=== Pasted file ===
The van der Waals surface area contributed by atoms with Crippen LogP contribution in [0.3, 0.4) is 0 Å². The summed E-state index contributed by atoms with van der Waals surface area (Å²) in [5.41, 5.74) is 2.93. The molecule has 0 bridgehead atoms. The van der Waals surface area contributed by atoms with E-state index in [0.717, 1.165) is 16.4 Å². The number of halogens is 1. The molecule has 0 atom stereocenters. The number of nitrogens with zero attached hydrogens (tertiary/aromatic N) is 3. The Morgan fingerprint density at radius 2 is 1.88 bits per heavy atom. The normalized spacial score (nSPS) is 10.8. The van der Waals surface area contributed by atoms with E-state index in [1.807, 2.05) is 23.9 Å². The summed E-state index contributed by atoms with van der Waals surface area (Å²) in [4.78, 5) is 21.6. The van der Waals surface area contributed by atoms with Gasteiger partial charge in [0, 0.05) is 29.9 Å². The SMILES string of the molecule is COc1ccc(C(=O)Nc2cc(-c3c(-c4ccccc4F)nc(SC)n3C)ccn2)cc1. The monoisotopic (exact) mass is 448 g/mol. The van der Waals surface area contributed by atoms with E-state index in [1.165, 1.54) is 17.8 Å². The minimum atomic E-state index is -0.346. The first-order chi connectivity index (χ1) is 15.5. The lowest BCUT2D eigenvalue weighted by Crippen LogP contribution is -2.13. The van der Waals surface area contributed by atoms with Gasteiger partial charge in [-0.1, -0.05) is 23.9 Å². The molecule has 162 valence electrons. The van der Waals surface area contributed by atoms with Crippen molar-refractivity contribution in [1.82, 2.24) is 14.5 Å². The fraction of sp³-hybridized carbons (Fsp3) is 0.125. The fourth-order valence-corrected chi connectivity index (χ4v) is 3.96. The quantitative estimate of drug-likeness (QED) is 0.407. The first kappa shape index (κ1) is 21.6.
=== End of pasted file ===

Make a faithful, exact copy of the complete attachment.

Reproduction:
The van der Waals surface area contributed by atoms with Crippen LogP contribution in [0.3, 0.4) is 0 Å². The summed E-state index contributed by atoms with van der Waals surface area (Å²) in [5.41, 5.74) is 2.93. The molecule has 0 bridgehead atoms. The van der Waals surface area contributed by atoms with E-state index in [0.717, 1.165) is 16.4 Å². The number of halogens is 1. The molecule has 0 atom stereocenters. The number of nitrogens with zero attached hydrogens (tertiary/aromatic N) is 3. The Morgan fingerprint density at radius 2 is 1.88 bits per heavy atom. The normalized spacial score (nSPS) is 10.8. The van der Waals surface area contributed by atoms with E-state index in [1.807, 2.05) is 23.9 Å². The summed E-state index contributed by atoms with van der Waals surface area (Å²) in [4.78, 5) is 21.6. The van der Waals surface area contributed by atoms with Gasteiger partial charge in [0, 0.05) is 29.9 Å². The SMILES string of the molecule is COc1ccc(C(=O)Nc2cc(-c3c(-c4ccccc4F)nc(SC)n3C)ccn2)cc1. The monoisotopic (exact) mass is 448 g/mol. The van der Waals surface area contributed by atoms with E-state index in [1.165, 1.54) is 17.8 Å². The minimum atomic E-state index is -0.346. The first-order chi connectivity index (χ1) is 15.5. The lowest BCUT2D eigenvalue weighted by Crippen LogP contribution is -2.13. The van der Waals surface area contributed by atoms with Gasteiger partial charge in [-0.1, -0.05) is 23.9 Å². The molecule has 162 valence electrons. The van der Waals surface area contributed by atoms with Crippen molar-refractivity contribution in [1.82, 2.24) is 14.5 Å². The fraction of sp³-hybridized carbons (Fsp3) is 0.125. The fourth-order valence-corrected chi connectivity index (χ4v) is 3.96. The quantitative estimate of drug-likeness (QED) is 0.407. The first kappa shape index (κ1) is 21.6.